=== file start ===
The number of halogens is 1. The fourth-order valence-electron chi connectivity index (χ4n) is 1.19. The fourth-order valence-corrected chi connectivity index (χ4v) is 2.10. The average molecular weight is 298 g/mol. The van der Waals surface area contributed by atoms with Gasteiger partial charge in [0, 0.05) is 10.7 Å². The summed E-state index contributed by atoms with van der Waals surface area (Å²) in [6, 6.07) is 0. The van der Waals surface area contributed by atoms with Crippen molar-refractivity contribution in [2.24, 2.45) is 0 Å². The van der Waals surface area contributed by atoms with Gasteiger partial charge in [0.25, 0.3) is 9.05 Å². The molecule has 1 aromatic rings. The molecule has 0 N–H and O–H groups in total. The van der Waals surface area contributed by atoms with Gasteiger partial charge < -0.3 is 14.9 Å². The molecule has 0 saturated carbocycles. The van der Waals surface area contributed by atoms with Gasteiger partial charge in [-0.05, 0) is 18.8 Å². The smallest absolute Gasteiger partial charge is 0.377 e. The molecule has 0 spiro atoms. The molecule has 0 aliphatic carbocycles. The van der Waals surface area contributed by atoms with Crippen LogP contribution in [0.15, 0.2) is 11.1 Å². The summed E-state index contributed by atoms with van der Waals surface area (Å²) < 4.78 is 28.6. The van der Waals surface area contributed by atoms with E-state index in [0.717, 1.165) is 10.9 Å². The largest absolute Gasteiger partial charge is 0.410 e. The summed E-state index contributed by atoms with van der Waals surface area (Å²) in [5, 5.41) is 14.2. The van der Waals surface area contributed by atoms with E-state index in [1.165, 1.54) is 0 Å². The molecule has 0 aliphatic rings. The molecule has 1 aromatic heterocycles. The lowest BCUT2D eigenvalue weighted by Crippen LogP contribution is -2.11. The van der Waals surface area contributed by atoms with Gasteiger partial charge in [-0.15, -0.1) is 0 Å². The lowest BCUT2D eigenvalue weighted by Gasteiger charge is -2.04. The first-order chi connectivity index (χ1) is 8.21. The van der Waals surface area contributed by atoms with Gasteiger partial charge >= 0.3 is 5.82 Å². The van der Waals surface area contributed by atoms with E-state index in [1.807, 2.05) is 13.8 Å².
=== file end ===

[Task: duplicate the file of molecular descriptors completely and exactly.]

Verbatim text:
The number of halogens is 1. The fourth-order valence-electron chi connectivity index (χ4n) is 1.19. The fourth-order valence-corrected chi connectivity index (χ4v) is 2.10. The average molecular weight is 298 g/mol. The van der Waals surface area contributed by atoms with Gasteiger partial charge in [0, 0.05) is 10.7 Å². The summed E-state index contributed by atoms with van der Waals surface area (Å²) in [6, 6.07) is 0. The van der Waals surface area contributed by atoms with Crippen molar-refractivity contribution in [2.24, 2.45) is 0 Å². The van der Waals surface area contributed by atoms with Gasteiger partial charge in [0.25, 0.3) is 9.05 Å². The molecule has 1 aromatic rings. The molecule has 0 N–H and O–H groups in total. The van der Waals surface area contributed by atoms with Gasteiger partial charge < -0.3 is 14.9 Å². The molecule has 0 saturated carbocycles. The van der Waals surface area contributed by atoms with Gasteiger partial charge in [-0.05, 0) is 18.8 Å². The smallest absolute Gasteiger partial charge is 0.377 e. The molecule has 0 spiro atoms. The molecule has 0 aliphatic carbocycles. The van der Waals surface area contributed by atoms with Crippen LogP contribution in [0.15, 0.2) is 11.1 Å². The summed E-state index contributed by atoms with van der Waals surface area (Å²) < 4.78 is 28.6. The van der Waals surface area contributed by atoms with E-state index in [0.717, 1.165) is 10.9 Å². The largest absolute Gasteiger partial charge is 0.410 e. The summed E-state index contributed by atoms with van der Waals surface area (Å²) in [5, 5.41) is 14.2. The van der Waals surface area contributed by atoms with E-state index in [1.165, 1.54) is 0 Å². The molecule has 0 aliphatic rings. The molecule has 1 aromatic heterocycles. The lowest BCUT2D eigenvalue weighted by Crippen LogP contribution is -2.11. The van der Waals surface area contributed by atoms with Gasteiger partial charge in [-0.15, -0.1) is 0 Å². The lowest BCUT2D eigenvalue weighted by Gasteiger charge is -2.04. The first-order chi connectivity index (χ1) is 8.21. The van der Waals surface area contributed by atoms with Gasteiger partial charge >= 0.3 is 5.82 Å². The van der Waals surface area contributed by atoms with E-state index in [1.807, 2.05) is 13.8 Å².